Antidepressants for depression in pregnancy: new systematic review says the jury’s still out

Nothing says hormonal roller coaster like the stereotype of a pregnant woman eating gherkins and ice-cream. Pregnancy is a time of intense emotional and physiological change and, in my case, largely revolved around a deep and meaningful relationship with potatoes and my sofa. Some of us glow, some of us just sweat a lot and feel queasy, but we all do our best to get through it.

However, empirical studies show that some 15-30% of women experience sufficiently high levels of depression, anxiety and stress during pregnancy to require treatment (Lee et al, 2007) and herein lies the problem: when you’re pregnant, one of things you have to get used to very quickly is advice – advice about what to eat, what to wear and, crucially, what to avoid.

Imagine the situation then, where you need psychological treatment which may involve taking medication, but the evidence around the benefits to yourself versus the risks to your baby of getting that treatment is somewhat murky.

Pregnancy is one big series of dilemmas and few are bigger than the choice faced by women affected by depression.

Pregnancy is punctuated by a series of dilemmas and few are bigger than the choices faced by women affected by depression.

The problem

Maternity research is currently undergoing a considerable shift, away from the long-held focus on negative outcomes associated with postnatal depression. Antenatal and even pre-conception behaviours are increasingly in the spotlight and research consistently demonstrates that antenatal depression is independently associated with a significant increase in the risk of persistent behavioural, emotional and cognitive problems in the developing infant (Pearson et al, 2013).

Antenatal depression is a strong predictor of postnatal depression and both have been associated with negative obstetric and neonatal outcomes (as have drug treatments for antenatal depression). Some studies have associated exposure to SSRIs during pregnancy with increased risk of miscarriage, heart defects, premature birth and low birth weight. However, these risks must be weighed carefully against the risks associated with untreated maternal perinatal depression, which include prematurity and preeclampsia.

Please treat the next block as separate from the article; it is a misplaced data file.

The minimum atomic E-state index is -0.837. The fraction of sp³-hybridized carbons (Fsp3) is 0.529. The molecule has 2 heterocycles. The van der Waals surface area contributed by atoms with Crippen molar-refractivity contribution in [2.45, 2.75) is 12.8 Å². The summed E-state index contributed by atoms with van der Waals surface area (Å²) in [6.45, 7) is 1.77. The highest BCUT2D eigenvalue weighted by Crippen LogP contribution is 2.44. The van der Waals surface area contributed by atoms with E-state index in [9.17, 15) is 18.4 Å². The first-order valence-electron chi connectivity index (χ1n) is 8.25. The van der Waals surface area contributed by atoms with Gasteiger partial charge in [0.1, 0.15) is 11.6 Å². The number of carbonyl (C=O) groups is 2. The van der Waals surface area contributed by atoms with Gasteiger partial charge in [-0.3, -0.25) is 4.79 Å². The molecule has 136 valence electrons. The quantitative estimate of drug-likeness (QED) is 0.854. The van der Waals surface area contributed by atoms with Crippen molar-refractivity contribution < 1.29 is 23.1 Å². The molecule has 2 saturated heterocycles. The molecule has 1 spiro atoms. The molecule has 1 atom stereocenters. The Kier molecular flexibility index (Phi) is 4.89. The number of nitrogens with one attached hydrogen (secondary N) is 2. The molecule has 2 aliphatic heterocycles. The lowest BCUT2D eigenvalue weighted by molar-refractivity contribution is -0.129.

A new systematic review and meta-analysis from the US Agency for Healthcare Research and Quality (McDonagh et al, 2014) set out to evaluate the comparative benefits and harms (in both mother and child) of antidepressant treatment for depression in pregnant or postpartum women.

15-30% of women experience sufficiently high levels of depression, anxiety and stress during pregnancy to require treatment.

15-30% of women experience sufficiently high levels of depression, anxiety and stress during pregnancy to require treatment.


  • Two reviewers independently selected English-language studies of pregnant women with depression comparing antidepressants with each other, placebo or no treatment, or nondrug treatments. Studies making comparisons among women taking antidepressants for any reason and those not taking antidepressants (depression status unknown) were used to fill gaps in the evidence
  • Meta-analysis was undertaken using StatsDirect software when the studies were methodologically and clinically similar using random-effects models for three or more and fixed-effect models for two studies


  • Six RCTs and 15 observational studies provided direct evidence and 36 observational studies provided indirect evidence
  • There was no direct evidence of harm to the mother of taking antidepressants during pregnancy
  • Indirect evidence suggested a slight mean pregnancy weight gain
  • Evidence for other outcomes was insufficient to draw conclusions
  • Direct evidence of harm to children of women being treated for antenatal depression was limited
  • Low-strength evidence suggested neonates of pregnant women with depression taking selective serotonin reuptake inhibitors had:
    • Higher risk of respiratory distress than did neonates of untreated women (13.9% compared with 7.8%; P<.001; OR 1.91, 95% CI 1.63 to 2,24);
    • But no difference in risk of neonatal convulsions (0.14% compared with 0.11%; P=.64);
    • Or preterm birth (17% compared with 10%; P=.07)
  • Exposure to SSRIs as a group did not result in increased risk of major malformations in neonates; however, evidence indicated small but significant risk with exposure to fluoxetine (pooled OR 1.14, 95% CI 1.01 to 1.30) or paroxetine (pooled OR 1.17, 95% CI 1.02 to 1.35)
  • Indirect evidence from studies of pregnant women receiving antidepressants for mixed or unreported reasons compared with pregnant women not taking antidepressants (depression status unknown) suggested future research should focus on congenital anomalies and autism spectrum and attention deficit disorders (ADD) in the child
  • In postpartum depression, low-strength and inconsistent evidence suggested symptom response was not improved when an SSRI was added to non-pharmacological treatments
  • Evidence was insufficient for other outcomes, including depression symptoms, functional capacity, breastfeeding, and infant and child development
This review provides some useful detail, but the evidence remains inconclusive about the benefits and harms of antidepressants

This review provides some useful detail, but the evidence remains inconclusive about the benefits and harms of antidepressants for depression in pregnancy.